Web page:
2. I think you have really touched on important information here. I, too, have been working feverishly to try and figure out ways to improve learning environments. My daughter, 6, is RB, and I am LB. Also, I am a psychometrist (administer neuropsych testing), and I am fascinated with learning more about processing and learning for different people. I often administer the full battery of tests for “diagnosis” of “ADHD/ADD”, and I although I see the commonalities to the patients that my Dr. diagnoses with ADHD, I often disagree. I agree with your views on their learning style versus any need to diagnose them with what is considered a disorder. Though, it is very interesting to see their similarities on the tests.

    I think you are on to something with what you said about needing two input modalities to fully process something properly. I am like you. Even as a strong LB (who is excellent at visual input, as a side note), when someone speaks to me out loud like my husband explaining some bit of programming from his computer, I need to see it to comprehend it fully. My daughter absolutely loves me reading to her (she is RB), but she often does something else while I read, such as play in the bathtub or play with her brother. It makes absolute sense to me when thinking back to our personal experiences, testing with my patients, or in school that using another input/sensory modality allows us as individuals to fully absorb information.

    I would love to hear more about your journey down this road. Any help I can be, just ask!


    Sierra 6, Vincent 1

  3. Agree totally with everything you have said here.

    My mantra with all children is that there is no such thing as the average child!

    A child’s strengths are their strengths. Each child is different and we need to work out how our children work, then help them recognise where their strengths are and work with them and help them work them out for themselves one day!

    Growing up I regularly was told to go to the doctor and get my ears syringed, would always oblige and of course there was nothing wrong. Just my way of learning – not strong auditory but major photographic memory. Did very well at school and exams but often rubbed teachers up the wrong way, sent out of class for a double lesson because I “had naughty eyes” even though I had done nothing wrong.

    I have found with my extremely right brained DS8 that, if you whisper to him, he responds straight away – not just using a soft voice, but actually whispering and no amount of surrounding noise is a problem. Weird huh? People who have totally misunderstand him have tried screaming and shouting to get him to do things. He just doesn’t hear them and they then assume he’s deliberately ignoring them and off it goes on a downward spiral. I keep those people out of his life whilst I can.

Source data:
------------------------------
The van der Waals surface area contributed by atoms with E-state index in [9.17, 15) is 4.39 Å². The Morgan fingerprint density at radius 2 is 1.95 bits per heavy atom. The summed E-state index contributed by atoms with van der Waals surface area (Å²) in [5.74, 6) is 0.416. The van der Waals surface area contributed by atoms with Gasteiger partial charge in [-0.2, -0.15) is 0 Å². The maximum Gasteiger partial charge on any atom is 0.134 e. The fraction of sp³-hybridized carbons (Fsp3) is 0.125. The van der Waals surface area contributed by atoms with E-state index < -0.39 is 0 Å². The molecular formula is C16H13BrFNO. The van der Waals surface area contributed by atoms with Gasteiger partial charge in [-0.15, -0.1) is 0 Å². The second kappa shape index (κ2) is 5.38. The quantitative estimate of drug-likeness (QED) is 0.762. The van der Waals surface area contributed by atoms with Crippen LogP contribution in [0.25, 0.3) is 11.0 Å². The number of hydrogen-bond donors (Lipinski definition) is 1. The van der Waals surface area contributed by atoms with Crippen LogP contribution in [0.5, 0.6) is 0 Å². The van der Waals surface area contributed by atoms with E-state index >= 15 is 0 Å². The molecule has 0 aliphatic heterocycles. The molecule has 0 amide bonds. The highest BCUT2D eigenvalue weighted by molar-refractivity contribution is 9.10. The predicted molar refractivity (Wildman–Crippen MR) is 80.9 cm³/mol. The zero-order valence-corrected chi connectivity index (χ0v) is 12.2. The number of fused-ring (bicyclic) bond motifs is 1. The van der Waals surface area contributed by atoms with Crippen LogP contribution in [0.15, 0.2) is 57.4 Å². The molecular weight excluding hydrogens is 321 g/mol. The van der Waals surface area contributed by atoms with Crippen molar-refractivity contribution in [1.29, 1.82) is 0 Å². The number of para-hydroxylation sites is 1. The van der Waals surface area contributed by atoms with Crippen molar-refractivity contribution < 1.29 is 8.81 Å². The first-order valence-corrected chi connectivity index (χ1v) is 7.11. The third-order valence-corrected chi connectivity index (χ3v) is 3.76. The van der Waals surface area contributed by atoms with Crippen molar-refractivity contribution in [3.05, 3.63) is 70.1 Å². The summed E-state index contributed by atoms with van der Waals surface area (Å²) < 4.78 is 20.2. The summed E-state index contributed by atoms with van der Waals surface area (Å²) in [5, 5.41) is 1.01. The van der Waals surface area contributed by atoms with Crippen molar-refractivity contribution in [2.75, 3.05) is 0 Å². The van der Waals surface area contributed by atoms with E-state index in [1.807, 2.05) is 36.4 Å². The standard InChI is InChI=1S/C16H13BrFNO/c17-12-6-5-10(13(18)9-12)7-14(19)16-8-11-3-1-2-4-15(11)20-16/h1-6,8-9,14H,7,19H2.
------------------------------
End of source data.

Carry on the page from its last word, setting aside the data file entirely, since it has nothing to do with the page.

I have a theory that RBers/Gifted/Dyslexic kids have some high functioning neuron firing going on, not just in their brain processes but extrapolated throughout their bodies. It’s not just the brain on fire, but body on fire too.

    Eventually these children will have filled their visual bank warehouses in their brains sufficiently and learnt their own coping mechanisms when they reach the appropriate stage in their development. When this happens then they are able to better control the fires : is it because physically the fires are more in proportion with the size of their bodies or is it the brain matures to be able to cope better? Probably a bit of both.

    Until then, louds noises or complicated facial expressions are very hard to process because they overload whatever senses they do use. Which is why, for example, they won’t look new people in the eye, unless (1) it is someone like them (the fires are in harmony and are familiar) or (2) it is something they are REALLY interested in and it gives them the motivation to deal with the overloads. Eventually my DS8 can look someone in the eye if neither of the above two scenarios apply but this only happens when he has got used to them – perhaps he’s built up enough visual bank references to that person….?

    I find and read that so many RBers/Gifted/Dyslexics also have issues with over-sensitivities relating to the gut (e.g. GF/CF), bowel movements, skin allergies, label rubbing, temperature extremeties, fierce senses of injustice. Co-incidence? I think not!

    Cindy : not sure if you have ever come across this before but DS8 was/is extremely psychic. I believe he just has hugely over-efficient electrical receptors in his brain so he picks up all sorts of messages. This is lessening as he gets older but he has done so much stuff that is inexplicable other than psychic abilities. He asked me why I was having two babies at 9 weeks of pregnancy. On the basis of his past psychic performances I booked a private scan for a couple of days later and he was right. Further on in the pregnancy he used to shush us all while we were, say, disco dancing after bath time and the babies would be extremely active inside the “baby room” (his words). He would ask us if we could hear them talking to each other. This is just the tip of the iceburg and we’re not the only ones who have seen it. It never scared us and we never made him feel weird for it.

    But for me that was just part of his brain on fire and I see his lessening psychic abilities as the process where he and his brain are better able to cope.

    I think that is what happens for all our RBers.

    My 2c for tonightt!

    Katya x